Col. Nahorn, director of the New Indian Ridge Museum has worked to organize and scan certain slides from Col. Vietzen’s collection and Indian Ridge Museum. One view depicts Col. Vietzen standing beside the John Baptiste Flemmond trading post plaque across from the Huron River in Huron, Ohio.
Flemmond was a trader, guide, and interpreter who had a trading post near the mouth of the Huron River, at the bend just a short distance from Huron. This was 1805. In 1945 Col. Vietzen located the original foundation of hearthstones, which was a part of Flemmond’s log home/trading post, located on a prehistoric Native American Indian site. This piece of land is slightly elevated and nicely overlooks the Huron River. It provides an ideal spot for a campsite. A large marsh was located to the west (part of this is still evident).
In his “Yesterday’s Ohioans” (1973), Col. Vietzen tells of what was found at this site, “Fragments of early English china and pottery were in evidence around the cabin site – perhaps some of the dishes were used by Flemmond, the French trader. Some rusted iron artifacts were recovered such as knife blade sections, etc.”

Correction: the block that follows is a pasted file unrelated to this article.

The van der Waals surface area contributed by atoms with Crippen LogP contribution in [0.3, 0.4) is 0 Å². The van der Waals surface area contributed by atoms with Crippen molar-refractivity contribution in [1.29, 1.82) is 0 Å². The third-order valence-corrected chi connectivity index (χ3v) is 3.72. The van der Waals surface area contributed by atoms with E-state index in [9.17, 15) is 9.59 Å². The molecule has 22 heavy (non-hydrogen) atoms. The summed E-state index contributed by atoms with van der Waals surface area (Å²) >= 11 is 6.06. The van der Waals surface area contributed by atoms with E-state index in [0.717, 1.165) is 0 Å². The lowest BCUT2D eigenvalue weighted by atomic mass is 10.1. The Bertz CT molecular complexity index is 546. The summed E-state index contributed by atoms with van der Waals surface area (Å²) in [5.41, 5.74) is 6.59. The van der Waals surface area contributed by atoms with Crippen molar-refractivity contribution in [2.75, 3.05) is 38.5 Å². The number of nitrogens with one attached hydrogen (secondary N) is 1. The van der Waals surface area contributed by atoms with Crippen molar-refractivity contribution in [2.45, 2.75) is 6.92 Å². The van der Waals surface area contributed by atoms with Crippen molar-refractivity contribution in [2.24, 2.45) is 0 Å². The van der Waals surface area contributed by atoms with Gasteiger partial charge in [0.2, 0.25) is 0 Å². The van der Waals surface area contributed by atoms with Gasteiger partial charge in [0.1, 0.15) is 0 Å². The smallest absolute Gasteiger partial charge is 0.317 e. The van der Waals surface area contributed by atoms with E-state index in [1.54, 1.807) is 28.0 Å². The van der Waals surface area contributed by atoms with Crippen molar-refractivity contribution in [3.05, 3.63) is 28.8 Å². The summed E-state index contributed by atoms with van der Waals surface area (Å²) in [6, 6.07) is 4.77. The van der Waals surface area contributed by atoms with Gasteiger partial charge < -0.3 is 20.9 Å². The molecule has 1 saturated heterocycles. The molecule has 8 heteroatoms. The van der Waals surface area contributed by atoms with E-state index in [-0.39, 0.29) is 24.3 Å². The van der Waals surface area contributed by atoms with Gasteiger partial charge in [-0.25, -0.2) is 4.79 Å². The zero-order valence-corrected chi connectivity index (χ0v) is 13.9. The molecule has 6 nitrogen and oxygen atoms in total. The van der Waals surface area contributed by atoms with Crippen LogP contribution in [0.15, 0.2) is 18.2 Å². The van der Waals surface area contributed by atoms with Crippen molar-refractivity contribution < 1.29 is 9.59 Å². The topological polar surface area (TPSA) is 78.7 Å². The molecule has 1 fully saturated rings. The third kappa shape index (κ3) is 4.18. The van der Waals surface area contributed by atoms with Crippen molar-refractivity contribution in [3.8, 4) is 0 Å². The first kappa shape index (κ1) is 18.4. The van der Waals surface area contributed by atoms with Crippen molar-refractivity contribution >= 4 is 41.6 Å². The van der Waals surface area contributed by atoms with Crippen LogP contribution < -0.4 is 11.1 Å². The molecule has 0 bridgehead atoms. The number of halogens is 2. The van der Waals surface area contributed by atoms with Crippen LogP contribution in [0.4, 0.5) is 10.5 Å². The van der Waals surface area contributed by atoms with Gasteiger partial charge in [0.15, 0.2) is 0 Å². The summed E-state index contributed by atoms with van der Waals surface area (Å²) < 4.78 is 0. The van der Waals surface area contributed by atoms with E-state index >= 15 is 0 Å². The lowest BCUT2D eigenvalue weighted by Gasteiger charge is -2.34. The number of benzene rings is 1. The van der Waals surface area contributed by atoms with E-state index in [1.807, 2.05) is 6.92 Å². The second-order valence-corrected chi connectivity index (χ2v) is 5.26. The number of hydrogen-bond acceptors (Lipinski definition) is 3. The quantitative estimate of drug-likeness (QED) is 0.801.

Col. Vietzen was responsible for much of the work in documenting the site and ultimately getting the plaque erected, which still stands today. The photo below, (left) was taken not long after the plaque was installed in 1969. On July 26, 2013, Col. Nahorn, with the same hat that Col. Vietzen wore in the original photo, posed for a very similar picture that was made at the identical site (right). We wanted to re-document this site and believed this was a unique way in which we might be able to do so.